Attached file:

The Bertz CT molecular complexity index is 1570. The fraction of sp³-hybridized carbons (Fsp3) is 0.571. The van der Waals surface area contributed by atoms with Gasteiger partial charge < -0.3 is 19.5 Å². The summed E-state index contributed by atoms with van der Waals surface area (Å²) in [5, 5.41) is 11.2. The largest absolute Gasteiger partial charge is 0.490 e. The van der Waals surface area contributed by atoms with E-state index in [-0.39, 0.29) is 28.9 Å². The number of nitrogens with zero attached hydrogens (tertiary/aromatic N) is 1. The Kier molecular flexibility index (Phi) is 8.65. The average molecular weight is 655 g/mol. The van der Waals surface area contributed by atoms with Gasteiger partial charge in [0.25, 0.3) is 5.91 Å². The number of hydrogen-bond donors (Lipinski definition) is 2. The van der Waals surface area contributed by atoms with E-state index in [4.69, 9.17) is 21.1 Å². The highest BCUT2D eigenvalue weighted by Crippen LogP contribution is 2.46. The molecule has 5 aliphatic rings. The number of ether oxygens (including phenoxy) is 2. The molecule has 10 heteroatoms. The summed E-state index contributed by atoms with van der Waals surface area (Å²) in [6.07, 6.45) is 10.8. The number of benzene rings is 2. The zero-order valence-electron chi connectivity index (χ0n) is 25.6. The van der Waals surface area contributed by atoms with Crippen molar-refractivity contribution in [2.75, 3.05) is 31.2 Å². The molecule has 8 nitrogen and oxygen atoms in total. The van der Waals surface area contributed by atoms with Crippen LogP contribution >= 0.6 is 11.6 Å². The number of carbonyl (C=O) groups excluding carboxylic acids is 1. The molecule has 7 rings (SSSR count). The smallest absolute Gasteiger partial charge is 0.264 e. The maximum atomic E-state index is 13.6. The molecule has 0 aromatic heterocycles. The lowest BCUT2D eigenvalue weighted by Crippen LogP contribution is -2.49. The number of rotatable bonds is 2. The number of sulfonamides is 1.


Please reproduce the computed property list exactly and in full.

The Bertz CT molecular complexity index is 1570. The fraction of sp³-hybridized carbons (Fsp3) is 0.571. The van der Waals surface area contributed by atoms with Gasteiger partial charge < -0.3 is 19.5 Å². The summed E-state index contributed by atoms with van der Waals surface area (Å²) in [5, 5.41) is 11.2. The largest absolute Gasteiger partial charge is 0.490 e. The van der Waals surface area contributed by atoms with E-state index in [-0.39, 0.29) is 28.9 Å². The number of nitrogens with zero attached hydrogens (tertiary/aromatic N) is 1. The Kier molecular flexibility index (Phi) is 8.65. The average molecular weight is 655 g/mol. The van der Waals surface area contributed by atoms with Gasteiger partial charge in [0.25, 0.3) is 5.91 Å². The number of hydrogen-bond donors (Lipinski definition) is 2. The van der Waals surface area contributed by atoms with E-state index in [4.69, 9.17) is 21.1 Å². The highest BCUT2D eigenvalue weighted by Crippen LogP contribution is 2.46. The molecule has 5 aliphatic rings. The number of ether oxygens (including phenoxy) is 2. The molecule has 10 heteroatoms. The summed E-state index contributed by atoms with van der Waals surface area (Å²) in [6.07, 6.45) is 10.8. The number of benzene rings is 2. The zero-order valence-electron chi connectivity index (χ0n) is 25.6. The van der Waals surface area contributed by atoms with Crippen molar-refractivity contribution in [2.75, 3.05) is 31.2 Å². The molecule has 8 nitrogen and oxygen atoms in total. The van der Waals surface area contributed by atoms with Crippen LogP contribution >= 0.6 is 11.6 Å². The number of carbonyl (C=O) groups excluding carboxylic acids is 1. The molecule has 7 rings (SSSR count). The smallest absolute Gasteiger partial charge is 0.264 e. The maximum atomic E-state index is 13.6. The molecule has 0 aromatic heterocycles. The lowest BCUT2D eigenvalue weighted by Crippen LogP contribution is -2.49. The number of rotatable bonds is 2. The number of sulfonamides is 1.